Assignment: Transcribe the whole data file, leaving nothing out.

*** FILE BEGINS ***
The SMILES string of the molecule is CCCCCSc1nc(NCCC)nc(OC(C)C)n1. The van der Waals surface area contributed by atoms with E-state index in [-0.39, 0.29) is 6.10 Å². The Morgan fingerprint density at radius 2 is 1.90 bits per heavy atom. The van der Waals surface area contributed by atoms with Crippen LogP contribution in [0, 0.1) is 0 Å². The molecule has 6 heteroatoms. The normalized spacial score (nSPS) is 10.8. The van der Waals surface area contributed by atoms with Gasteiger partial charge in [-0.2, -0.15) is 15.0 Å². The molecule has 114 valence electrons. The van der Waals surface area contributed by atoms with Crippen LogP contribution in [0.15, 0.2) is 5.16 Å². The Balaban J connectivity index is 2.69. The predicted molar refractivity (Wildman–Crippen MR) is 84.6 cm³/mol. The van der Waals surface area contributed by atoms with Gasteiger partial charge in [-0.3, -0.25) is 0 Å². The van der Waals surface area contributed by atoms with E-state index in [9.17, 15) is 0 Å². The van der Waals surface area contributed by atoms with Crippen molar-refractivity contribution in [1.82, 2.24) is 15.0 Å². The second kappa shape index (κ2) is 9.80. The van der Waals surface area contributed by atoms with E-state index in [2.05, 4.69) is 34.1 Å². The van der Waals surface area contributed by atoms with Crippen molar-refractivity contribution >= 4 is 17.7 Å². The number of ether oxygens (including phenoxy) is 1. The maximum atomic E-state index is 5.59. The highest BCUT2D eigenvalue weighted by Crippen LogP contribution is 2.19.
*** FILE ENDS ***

The SMILES string of the molecule is CCCCCSc1nc(NCCC)nc(OC(C)C)n1. The van der Waals surface area contributed by atoms with E-state index in [-0.39, 0.29) is 6.10 Å². The Morgan fingerprint density at radius 2 is 1.90 bits per heavy atom. The van der Waals surface area contributed by atoms with Crippen LogP contribution in [0, 0.1) is 0 Å². The molecule has 6 heteroatoms. The normalized spacial score (nSPS) is 10.8. The van der Waals surface area contributed by atoms with Gasteiger partial charge in [-0.2, -0.15) is 15.0 Å². The molecule has 114 valence electrons. The van der Waals surface area contributed by atoms with Crippen LogP contribution in [0.15, 0.2) is 5.16 Å². The Balaban J connectivity index is 2.69. The predicted molar refractivity (Wildman–Crippen MR) is 84.6 cm³/mol. The van der Waals surface area contributed by atoms with Gasteiger partial charge in [-0.3, -0.25) is 0 Å². The van der Waals surface area contributed by atoms with E-state index in [9.17, 15) is 0 Å². The van der Waals surface area contributed by atoms with Crippen molar-refractivity contribution in [1.82, 2.24) is 15.0 Å². The second kappa shape index (κ2) is 9.80. The van der Waals surface area contributed by atoms with E-state index in [2.05, 4.69) is 34.1 Å². The van der Waals surface area contributed by atoms with Crippen molar-refractivity contribution >= 4 is 17.7 Å². The number of ether oxygens (including phenoxy) is 1. The maximum atomic E-state index is 5.59. The highest BCUT2D eigenvalue weighted by Crippen LogP contribution is 2.19.